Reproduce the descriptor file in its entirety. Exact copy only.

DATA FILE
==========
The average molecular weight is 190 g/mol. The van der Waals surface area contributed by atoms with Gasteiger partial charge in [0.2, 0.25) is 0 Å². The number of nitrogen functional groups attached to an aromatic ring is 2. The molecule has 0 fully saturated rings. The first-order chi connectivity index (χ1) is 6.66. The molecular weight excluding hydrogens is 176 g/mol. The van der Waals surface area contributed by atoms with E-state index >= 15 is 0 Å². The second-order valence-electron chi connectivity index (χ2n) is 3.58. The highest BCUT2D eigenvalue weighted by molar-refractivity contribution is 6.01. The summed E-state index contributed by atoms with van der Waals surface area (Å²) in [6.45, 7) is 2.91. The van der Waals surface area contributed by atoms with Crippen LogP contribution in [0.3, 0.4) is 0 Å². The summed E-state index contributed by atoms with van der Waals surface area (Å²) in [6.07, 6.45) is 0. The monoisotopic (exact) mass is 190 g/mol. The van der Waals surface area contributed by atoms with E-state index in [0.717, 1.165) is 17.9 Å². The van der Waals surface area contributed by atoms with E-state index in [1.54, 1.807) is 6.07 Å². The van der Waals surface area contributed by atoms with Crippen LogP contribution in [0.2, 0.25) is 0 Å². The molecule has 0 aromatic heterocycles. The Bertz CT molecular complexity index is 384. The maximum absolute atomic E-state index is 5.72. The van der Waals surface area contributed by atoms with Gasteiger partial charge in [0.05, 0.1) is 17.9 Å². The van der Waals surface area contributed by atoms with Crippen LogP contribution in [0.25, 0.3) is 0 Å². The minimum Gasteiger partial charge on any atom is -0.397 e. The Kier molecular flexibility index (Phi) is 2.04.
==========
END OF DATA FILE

The average molecular weight is 190 g/mol. The van der Waals surface area contributed by atoms with Gasteiger partial charge in [0.2, 0.25) is 0 Å². The number of nitrogen functional groups attached to an aromatic ring is 2. The molecule has 0 fully saturated rings. The first-order chi connectivity index (χ1) is 6.66. The molecular weight excluding hydrogens is 176 g/mol. The van der Waals surface area contributed by atoms with E-state index >= 15 is 0 Å². The second-order valence-electron chi connectivity index (χ2n) is 3.58. The highest BCUT2D eigenvalue weighted by molar-refractivity contribution is 6.01. The summed E-state index contributed by atoms with van der Waals surface area (Å²) in [6.45, 7) is 2.91. The van der Waals surface area contributed by atoms with Crippen LogP contribution in [0.3, 0.4) is 0 Å². The summed E-state index contributed by atoms with van der Waals surface area (Å²) in [6.07, 6.45) is 0. The monoisotopic (exact) mass is 190 g/mol. The van der Waals surface area contributed by atoms with E-state index in [0.717, 1.165) is 17.9 Å². The van der Waals surface area contributed by atoms with E-state index in [1.54, 1.807) is 6.07 Å². The van der Waals surface area contributed by atoms with Crippen LogP contribution in [0.2, 0.25) is 0 Å². The molecule has 0 aromatic heterocycles. The Bertz CT molecular complexity index is 384. The maximum absolute atomic E-state index is 5.72. The van der Waals surface area contributed by atoms with Gasteiger partial charge in [0.05, 0.1) is 17.9 Å². The van der Waals surface area contributed by atoms with Crippen LogP contribution in [0.25, 0.3) is 0 Å². The minimum Gasteiger partial charge on any atom is -0.397 e. The Kier molecular flexibility index (Phi) is 2.04.